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kzseattle

The Greedy Landlord

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As some of you know, I am relocating out of Houston as required by my employer and therefore I have to terminate my apartment lease prematurely. Apparently, this is a golden opportunity for the landlord to make some money out of me. I pleaded with them to make some concessions given the special circumstances but to no use.

For terminating only a 6 months lease, they want me to pay a fortune, which would cost me the same if I had stayed in the apartment for the remaining period of the lease. Obviously, they would rent out the apartment as soon as I would move out and end up earning twice the amount of rent for that unit.

Fortunately, I found someone to take over the lease from me, which would allow me to avoid the penalties. Now, they want me to forfeit the entire deposit regardless of whether there is any damage in the unit even if someone else takes over the lease.

Naturally, I am furious. I wish I didn

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My question is whether it is legal for them to charge me penalties for breaking the lease given that my spouse signed it both for her and me? Is the lease even valid? If not, how can I challenge them and what legal options do I have?

Any advice would be appreciated.

Okay, state law says that if you break the lease, you have to compensate them until they re-let the unit, or until the lease term expires, whichever comes first. Sate law also says that they have to make a good faith effort to re-let the unit.

So, if they rent it 15 days after you vacate, you only have to pay for 15 days.

As for the wifey-poo's John Hancock....I dunno. Talk to a lawyer....you should incur minimal cost.

Your company won't compensate you for these costs?

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Okay, state law says that if you break the lease, you have to compensate them until they re-let the unit, or until the lease term expires, whichever comes first.  Sate law also says that they have to make a good faith effort to re-let the unit.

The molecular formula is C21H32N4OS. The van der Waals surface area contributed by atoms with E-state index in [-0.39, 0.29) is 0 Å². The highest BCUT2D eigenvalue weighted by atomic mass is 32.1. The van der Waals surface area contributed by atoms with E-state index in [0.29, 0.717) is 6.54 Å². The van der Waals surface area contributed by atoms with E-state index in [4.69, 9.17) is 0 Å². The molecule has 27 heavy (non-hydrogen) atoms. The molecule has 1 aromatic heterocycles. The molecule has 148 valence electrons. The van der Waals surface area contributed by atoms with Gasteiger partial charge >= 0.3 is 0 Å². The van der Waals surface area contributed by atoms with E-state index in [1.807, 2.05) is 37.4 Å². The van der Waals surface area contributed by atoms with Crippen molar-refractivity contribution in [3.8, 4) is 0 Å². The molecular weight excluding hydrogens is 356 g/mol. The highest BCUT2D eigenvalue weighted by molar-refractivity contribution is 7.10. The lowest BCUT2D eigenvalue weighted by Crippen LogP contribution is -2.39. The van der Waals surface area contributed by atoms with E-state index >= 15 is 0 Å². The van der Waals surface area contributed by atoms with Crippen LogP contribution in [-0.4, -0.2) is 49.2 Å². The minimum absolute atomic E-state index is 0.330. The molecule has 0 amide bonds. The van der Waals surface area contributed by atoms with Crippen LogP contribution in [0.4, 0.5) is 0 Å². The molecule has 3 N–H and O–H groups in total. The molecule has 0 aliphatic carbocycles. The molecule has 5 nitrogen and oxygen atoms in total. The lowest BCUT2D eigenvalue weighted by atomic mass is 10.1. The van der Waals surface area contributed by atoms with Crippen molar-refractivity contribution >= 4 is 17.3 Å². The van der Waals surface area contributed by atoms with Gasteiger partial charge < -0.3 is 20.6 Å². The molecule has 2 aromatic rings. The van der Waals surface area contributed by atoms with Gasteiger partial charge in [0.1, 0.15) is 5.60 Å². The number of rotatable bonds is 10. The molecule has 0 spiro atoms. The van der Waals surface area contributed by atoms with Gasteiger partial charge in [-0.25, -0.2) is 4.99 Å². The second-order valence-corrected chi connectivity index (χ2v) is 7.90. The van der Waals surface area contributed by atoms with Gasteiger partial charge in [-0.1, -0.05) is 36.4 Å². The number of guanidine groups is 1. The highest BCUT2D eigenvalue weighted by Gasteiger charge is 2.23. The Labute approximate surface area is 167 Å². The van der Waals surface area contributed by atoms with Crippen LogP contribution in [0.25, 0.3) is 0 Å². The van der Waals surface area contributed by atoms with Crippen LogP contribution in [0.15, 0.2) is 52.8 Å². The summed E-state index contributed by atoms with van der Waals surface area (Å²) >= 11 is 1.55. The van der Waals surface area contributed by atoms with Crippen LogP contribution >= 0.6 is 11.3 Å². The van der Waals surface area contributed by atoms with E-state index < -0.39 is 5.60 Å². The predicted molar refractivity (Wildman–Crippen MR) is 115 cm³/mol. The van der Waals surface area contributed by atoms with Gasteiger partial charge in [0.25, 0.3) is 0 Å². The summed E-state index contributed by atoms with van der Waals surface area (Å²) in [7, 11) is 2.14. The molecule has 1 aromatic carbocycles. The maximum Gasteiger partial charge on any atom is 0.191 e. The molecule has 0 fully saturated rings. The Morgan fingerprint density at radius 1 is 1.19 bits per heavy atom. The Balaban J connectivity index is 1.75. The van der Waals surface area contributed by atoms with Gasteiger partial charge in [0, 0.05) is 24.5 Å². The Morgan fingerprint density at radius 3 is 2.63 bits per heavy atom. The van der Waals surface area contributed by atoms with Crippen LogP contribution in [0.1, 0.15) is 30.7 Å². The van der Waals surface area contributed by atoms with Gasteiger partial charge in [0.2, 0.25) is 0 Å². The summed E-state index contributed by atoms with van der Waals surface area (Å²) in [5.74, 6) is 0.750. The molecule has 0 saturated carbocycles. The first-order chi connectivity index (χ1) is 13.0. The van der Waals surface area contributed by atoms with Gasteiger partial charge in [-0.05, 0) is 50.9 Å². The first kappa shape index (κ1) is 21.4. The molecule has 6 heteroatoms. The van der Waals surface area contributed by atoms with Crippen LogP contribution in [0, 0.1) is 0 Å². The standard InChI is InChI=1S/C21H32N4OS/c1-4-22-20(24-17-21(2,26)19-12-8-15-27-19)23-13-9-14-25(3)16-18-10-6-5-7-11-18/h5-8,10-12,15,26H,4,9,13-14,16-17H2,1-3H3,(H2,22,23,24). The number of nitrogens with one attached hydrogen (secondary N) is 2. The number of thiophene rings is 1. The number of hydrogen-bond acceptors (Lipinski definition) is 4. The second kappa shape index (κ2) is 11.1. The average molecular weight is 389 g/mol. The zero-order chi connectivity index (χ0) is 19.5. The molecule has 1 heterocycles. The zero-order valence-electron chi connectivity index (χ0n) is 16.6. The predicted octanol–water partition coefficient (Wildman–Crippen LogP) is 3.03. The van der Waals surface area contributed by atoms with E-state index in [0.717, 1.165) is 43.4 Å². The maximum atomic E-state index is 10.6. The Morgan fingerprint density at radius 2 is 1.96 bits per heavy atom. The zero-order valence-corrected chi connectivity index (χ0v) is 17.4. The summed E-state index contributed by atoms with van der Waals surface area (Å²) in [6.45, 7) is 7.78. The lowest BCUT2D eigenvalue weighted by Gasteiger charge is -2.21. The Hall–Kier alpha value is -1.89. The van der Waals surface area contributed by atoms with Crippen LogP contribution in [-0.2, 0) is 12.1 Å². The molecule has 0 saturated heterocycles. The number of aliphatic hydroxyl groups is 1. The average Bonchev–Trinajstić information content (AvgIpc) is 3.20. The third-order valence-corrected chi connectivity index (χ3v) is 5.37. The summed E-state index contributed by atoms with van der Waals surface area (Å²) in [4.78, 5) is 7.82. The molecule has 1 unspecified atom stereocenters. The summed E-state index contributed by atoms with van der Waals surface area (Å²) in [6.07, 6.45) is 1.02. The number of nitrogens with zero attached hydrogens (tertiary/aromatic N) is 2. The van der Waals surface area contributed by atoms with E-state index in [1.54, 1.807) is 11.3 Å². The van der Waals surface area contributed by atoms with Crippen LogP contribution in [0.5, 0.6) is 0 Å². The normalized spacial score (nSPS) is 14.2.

So, if they rent it 15 days after you vacate, you only have to pay for 15 days.

As for the wifey-poo's John Hancock....I dunno.  Talk to a lawyer....you should incur minimal cost.

Your company won't compensate you for these costs?

It is not a matter of whether my company would compensate for the cost. It is a matter of pure greed and unprofessional conduct that I would like to address. We are not dealing with humans here. They are zombies; emotionless, cold-hearted, bloodthirsty vultures!

A friend of mine who recently moved to Houston came in today to take over my lease. As he filled out the application, one of the leaches in the office glanced at the application and went "Uh Oh, you don

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It is my suggestion that you should try to record the proceedings and shoot it up to the regional office as quickly as possible.

If they choose to deny his request, then request a copy of the application, or better yet, make a copy and perhaps you can perhaps casually mention discremination or making it that they have inconsistant policy that they choose to follow their own rules.

Ricco

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I'm not sure about Texas, but in New Jersey (where i live) a landlord has 30 days to return a security deposit (via certified mail), and if the landlord decides to withhold the deposit, he must provide the tenant w/an itemized list of damages.

Before you move out, make sure to provide him w/a forwarding address to which he can mail you back the deposit. If after 30 days, the landlord has not mailed you the deposit, I would send him a demand letter stating that under texas law, he is required to provide you w/the security deposit, or an itemization of damages. Therefore, his failure to do so puts him in violation of the security deposit laws and if the situation is not rectified, you will seek legal redress in small claims court.

Now, what it sounds like you're doing is called an "assignment of lease"--someone else is fulfilling the terms of your lease, so there is no breach of the lease contract. Now, I'm not sure if you are entitled to your security deposit 30 days after you move out, or if you are entitled to it 30 days after the original lease term expires. Also, how much notice did you give him?

To me it sounds like the landlord has not suffered financially as a result of your move. you were able to find someone else to fulfill the term of the lease, and i'm assuming there is no damage to the property. With that, the landlord should not be able to withhold your deposit simply because you assigned it to someone else. (unless there is an anti-assigment/sublease clause in the lease).